Air Pollution as a Climate Forcing: A Workshop
Day 4 Presentations
The Influence of Aerosols on Plant Growth
Georgia Institute of Technology
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Many of the world's agricultural regions are co-located with highly populated urban areas. As a consequence, crop plants are often exposed to a wide range of pollutants that are potentially harmful including ozone, nitric acid, and aerosol particles. These pollutants potentially impact crop productivity by depositing on plants and damaging plant surfaces as well as by changing the amount of radiation available for plant photosynthesis. Aerosol particles are also believed to modify climate by perturbing the radiation balance of the earth both directly by scattering and absorbing solar radiation as well as indirectly by modifying cloud reflectivity and lifetime. It is also suspected that aerosols influence precipitation. For these reasons, aerosols may not only be influencing crop productivity but also carbon sequestration by other terrestrial plants. Therefore, aerosols may be effecting atmospheric carbon dioxide concentrations. As the population of the World continues to grow along with the emissions of air pollutants and their precursors it is likely that the influence of air pollutants on plants will be exascerbated, particularly in developing countries that will continue to industrialize.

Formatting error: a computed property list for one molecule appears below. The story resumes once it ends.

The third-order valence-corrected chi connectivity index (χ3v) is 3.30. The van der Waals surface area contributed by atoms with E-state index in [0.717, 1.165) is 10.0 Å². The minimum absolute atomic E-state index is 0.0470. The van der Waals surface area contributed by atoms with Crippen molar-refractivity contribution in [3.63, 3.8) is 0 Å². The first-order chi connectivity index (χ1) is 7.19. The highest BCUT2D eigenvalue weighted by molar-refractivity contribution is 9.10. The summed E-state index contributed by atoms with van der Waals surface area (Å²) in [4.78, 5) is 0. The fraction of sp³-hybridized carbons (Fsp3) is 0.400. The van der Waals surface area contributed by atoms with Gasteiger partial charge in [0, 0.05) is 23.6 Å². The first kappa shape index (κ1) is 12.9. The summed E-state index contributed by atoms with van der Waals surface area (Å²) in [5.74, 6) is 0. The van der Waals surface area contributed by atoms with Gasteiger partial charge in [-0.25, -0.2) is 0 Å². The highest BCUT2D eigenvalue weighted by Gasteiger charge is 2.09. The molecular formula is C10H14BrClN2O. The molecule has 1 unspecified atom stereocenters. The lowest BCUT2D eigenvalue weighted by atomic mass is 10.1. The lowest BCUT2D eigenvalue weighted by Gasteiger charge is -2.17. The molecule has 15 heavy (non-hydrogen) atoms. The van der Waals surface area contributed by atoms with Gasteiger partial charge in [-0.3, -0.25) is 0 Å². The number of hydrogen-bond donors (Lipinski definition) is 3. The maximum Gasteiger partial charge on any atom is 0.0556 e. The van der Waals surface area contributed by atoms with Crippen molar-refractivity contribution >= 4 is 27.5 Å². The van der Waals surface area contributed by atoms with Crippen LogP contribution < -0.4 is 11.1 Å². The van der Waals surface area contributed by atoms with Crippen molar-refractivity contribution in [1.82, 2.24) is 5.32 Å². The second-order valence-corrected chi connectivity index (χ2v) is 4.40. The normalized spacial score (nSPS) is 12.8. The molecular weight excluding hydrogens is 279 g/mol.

This presentation focuses on the impact of atmospheric aerosol particles on plant growth. Aerosol particles influence not only the quantity but quality (i.e. fraction of diffuse to total) of photosynthetically active radiation (PAR) reaching the surface. Many models that estimate crop production and net primary production (NPP) assume that plant growth is linearly proportionate to the amount of PAR reaching the plant canopy. Recent field observations suggest that under moderately cloudy and/or hazy conditions, a decrease in the amount of PAR reaching the surface is associated with an increase in the flux of CO2 to plants (Gu et al., 1999). A viable explanation for this is an increase in the amount of PAR reaching leaves within the plant canopy due to an increase in the relative amount of diffuse PAR from the scattering of light by aerosols. Model results suggest that atmospheric aerosols can have either a positive or negative influence on plant growth through the modification of PAR reaching the surface, with the sign and magnitude depending on several factors including cloudiness and aerosol physical and chemical properties. In addition, water insoluble aerosol particles (such as organic compounds and elemental carbon) can deposit on plants and build up over time. These particles can scatter and absorb radiation resulting in less PAR available for plant photosynthesis. Model results as well as experimental evidence suggest that in the Yangtze delta region of China deposited aerosol particles may be decreasing crop production through the attenuation of PAR by as much 20% over a growing season. Overall, results indicate that carefully designed field experiments that include both atmospheric scientists and plant physiologists are needed to understand the link between aerosols and plant growth.